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Code Jumper – Inspiring Visually Impaired Kids to Learn Coding

This month Satya Nadella CEO at Microsoft shared the examples of tools that reflect the diverse experiences of customers and employees. Mainly how advances in technology can be used to empower everyone. Code Jumper is a physical coding language for students who are blind or have low vision to strengthen their coding skills.

Code Jumper

Code Jumper is a physical programming language to make the computing curriculum accessible to blind children aged seven to eleven years. Irrespective of their level of vision, in learning computer coding and programming skills through a unique, physical system. Developed by Microsoft® and distributed by APH, this educational toy bridges the skills gap and opens up the world of coding to every student.

Children not only learn fundamental programming concepts, such as sequence, iteration, selection, and variables but also get encouraged to think computationally, such as solving the same challenge in several ways.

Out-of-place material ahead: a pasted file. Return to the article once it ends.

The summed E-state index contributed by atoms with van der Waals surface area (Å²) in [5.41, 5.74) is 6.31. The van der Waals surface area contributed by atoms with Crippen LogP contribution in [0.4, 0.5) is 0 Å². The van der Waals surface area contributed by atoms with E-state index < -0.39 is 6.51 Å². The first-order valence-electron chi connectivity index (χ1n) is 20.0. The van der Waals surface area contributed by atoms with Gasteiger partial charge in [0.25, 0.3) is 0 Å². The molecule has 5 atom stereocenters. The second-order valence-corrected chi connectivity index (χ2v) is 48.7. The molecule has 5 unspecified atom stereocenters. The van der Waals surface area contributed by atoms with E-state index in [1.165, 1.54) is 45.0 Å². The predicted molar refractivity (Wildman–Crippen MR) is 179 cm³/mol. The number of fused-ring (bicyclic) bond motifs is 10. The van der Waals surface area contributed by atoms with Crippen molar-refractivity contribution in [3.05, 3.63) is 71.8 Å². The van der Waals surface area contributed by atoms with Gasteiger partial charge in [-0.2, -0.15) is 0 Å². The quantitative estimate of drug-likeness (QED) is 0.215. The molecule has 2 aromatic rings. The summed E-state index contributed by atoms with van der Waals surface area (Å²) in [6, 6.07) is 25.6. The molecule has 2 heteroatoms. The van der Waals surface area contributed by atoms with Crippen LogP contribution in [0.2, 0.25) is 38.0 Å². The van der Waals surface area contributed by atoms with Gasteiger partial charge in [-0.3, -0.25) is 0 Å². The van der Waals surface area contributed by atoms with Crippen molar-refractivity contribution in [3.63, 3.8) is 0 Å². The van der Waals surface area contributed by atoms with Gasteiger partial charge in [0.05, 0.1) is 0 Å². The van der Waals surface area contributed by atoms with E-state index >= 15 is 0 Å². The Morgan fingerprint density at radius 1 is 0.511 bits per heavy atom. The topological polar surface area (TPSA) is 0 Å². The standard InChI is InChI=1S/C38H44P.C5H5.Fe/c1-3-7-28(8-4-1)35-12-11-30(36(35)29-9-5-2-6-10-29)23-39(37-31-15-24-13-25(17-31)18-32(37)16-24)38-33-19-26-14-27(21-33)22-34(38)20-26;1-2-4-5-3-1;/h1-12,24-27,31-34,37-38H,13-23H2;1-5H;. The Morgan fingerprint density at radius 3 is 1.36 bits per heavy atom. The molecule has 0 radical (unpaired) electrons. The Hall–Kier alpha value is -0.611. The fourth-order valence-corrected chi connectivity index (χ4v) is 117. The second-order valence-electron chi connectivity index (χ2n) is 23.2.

Any teacher can facilitate Code Jumper lessons without any experience in computer science, and Code Jumper is inclusive of all children across the vison spectrum.

The Problem

Cecily Morrison, Microsoft researcher and computer scientist, started exploring options for her blind son to learn coding, which is where the drive for Code Jumper first started. Morrison was shocked to realise the limitations on code learning technology for visually impaired children. Cecily Morrison said, “Our hope is that we inspire all blind and low vision children to code regardless of where they are.”

The Answer

This project consists of a series of pods, which children can touch and manipulate, creating a physical programming environment. Each pod serves as one line of code in a program. Children can put the pods together in different orders to create different lines of code in the program. This project creates a learning environment that will work for any student who is a tactile learner. Programming is an ideal potential job opportunity for visually impaired people.


Approximately one per cent of the global programming community consists of Visually impaired people.

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